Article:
American Orphan (Arte Publico Press 2021) isn’t an autobiography, but the story of Orlando Lucero, imprisoned at an early age, in love with words and trying to find his way to a life of letters, mirrors the life of author Jimmie Santiago Baca (’88 BA, ’03 HOND). Baca, a poet, essayist and novelist and also a runaway and ex-con, chronicles young Lucero’s attempts to live in the free world after a lifetime of institutions — from an orphanage to youth detention. Relocating from Albuquerque to South Carolina to live with his prison pen pal, a woman with her own demons, Lucero marvels at simple acts like fishing or carrying groceries home from the store. But none of it is easy. “I have no training in this kind of stuff, the stuff called free-living,” Lucero thinks. “Getting up, working, talking to people, doing what people do”

"Laughing in the Light" cover by Jimmy Santiago Baca

Baca has had a prolific pandemic, also releasing Laughing in the Light (Museum of New Mexico Press, 2020). A follow-up to Working in the Dark: Reflections of a Poet of the Barrio, published in 1994, Laughing in the Light contains 30 essays that reflect with laid-bare honesty on the passage of time, “I had a death wish for the longest time, and it stemmed from my fear of living without drugs, living without being high to guard against being vulnerable and open and embracing the world.” As he puts it in the essay Caught Up!, which bemoans the nation’s 45th president and the ideological battle lines we have drawn, Baca has developed “an addiction to joy. Laughing in the light has been my choice of drugs.”

"Sharing Code" cover by Joseph Traugott

Joseph Traugott (’94 PhD) writes the forward to Sharing Code: Art1, Frederick Hammersley, and the Dawn of Computer Art (Museum of New Mexico Press, 2020). It’s a large-format book in black and white, the color palette of computer-generated printed patterns. As Traugott explains, Albuquerque is the birthplace of computer art, which grew out of the atomic research of the Manhattan Project. While Los Alamos produced the theoretical research behind nuclear weapons, Sandia National Laboratory developed delivery systems for the bombs and UNM launched a computer engineering program in support. At UNM, computer engineering met the Department of Art and the computer program Art1, which allowed artists to use computers to make art, was born. Sharing Code contains four dozen examples of early computer art by a dozen different artists, each managing to use the form with surprisingly different results.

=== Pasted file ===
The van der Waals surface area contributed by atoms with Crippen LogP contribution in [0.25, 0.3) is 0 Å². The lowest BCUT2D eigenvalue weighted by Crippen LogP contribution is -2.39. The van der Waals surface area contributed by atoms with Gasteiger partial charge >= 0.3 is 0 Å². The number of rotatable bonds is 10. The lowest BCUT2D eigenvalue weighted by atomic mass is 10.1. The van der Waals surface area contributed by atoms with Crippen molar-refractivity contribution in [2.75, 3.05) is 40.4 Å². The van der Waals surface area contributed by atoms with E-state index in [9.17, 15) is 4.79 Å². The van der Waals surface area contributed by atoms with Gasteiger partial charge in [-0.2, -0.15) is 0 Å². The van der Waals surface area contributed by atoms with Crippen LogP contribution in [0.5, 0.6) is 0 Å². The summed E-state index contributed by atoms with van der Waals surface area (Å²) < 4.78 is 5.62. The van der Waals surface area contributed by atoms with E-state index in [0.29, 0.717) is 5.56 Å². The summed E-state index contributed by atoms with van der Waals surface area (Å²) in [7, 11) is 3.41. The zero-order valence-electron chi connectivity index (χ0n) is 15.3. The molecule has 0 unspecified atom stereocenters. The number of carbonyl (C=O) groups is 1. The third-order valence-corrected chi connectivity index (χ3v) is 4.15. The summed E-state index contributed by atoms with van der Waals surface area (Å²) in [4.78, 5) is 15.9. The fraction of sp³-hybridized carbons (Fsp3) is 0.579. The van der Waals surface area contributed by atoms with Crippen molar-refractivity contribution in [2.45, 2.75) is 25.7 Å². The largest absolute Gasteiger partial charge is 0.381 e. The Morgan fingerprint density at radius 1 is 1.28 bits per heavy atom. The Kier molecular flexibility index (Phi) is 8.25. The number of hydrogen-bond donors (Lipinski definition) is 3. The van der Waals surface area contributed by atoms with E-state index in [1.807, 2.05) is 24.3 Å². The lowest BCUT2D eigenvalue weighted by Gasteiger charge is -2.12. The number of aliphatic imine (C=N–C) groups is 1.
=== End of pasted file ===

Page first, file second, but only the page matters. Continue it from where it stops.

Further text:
"Lágrimas: Poems of Joy and Sorrow" cover by Nasario Garcia
In Lágrimas: Poems of Joy and Sorrow (Judith Literary Press, 2020) Nasario Garcia’s book of poems, the verse is first written in Spanish, followed by the same poem in English. Garcia (’62 BA, ’63 MA), a folklorist and prolific author, has published many books that zigzag between Spanish and English, as well as two previous bilingual collections of poems. As he has many times before, Garcia brings the reader into village life in the Rio Puerco Valley where he was raised. The Woman is an example of Garcia’s efficiency with language: “The power of a woman at home, with the door open. And the latch that opens and closes the spirit she shares day upon day with her husband and children, with honor and pleasure. With a strong woman there’s no latch that will not open.”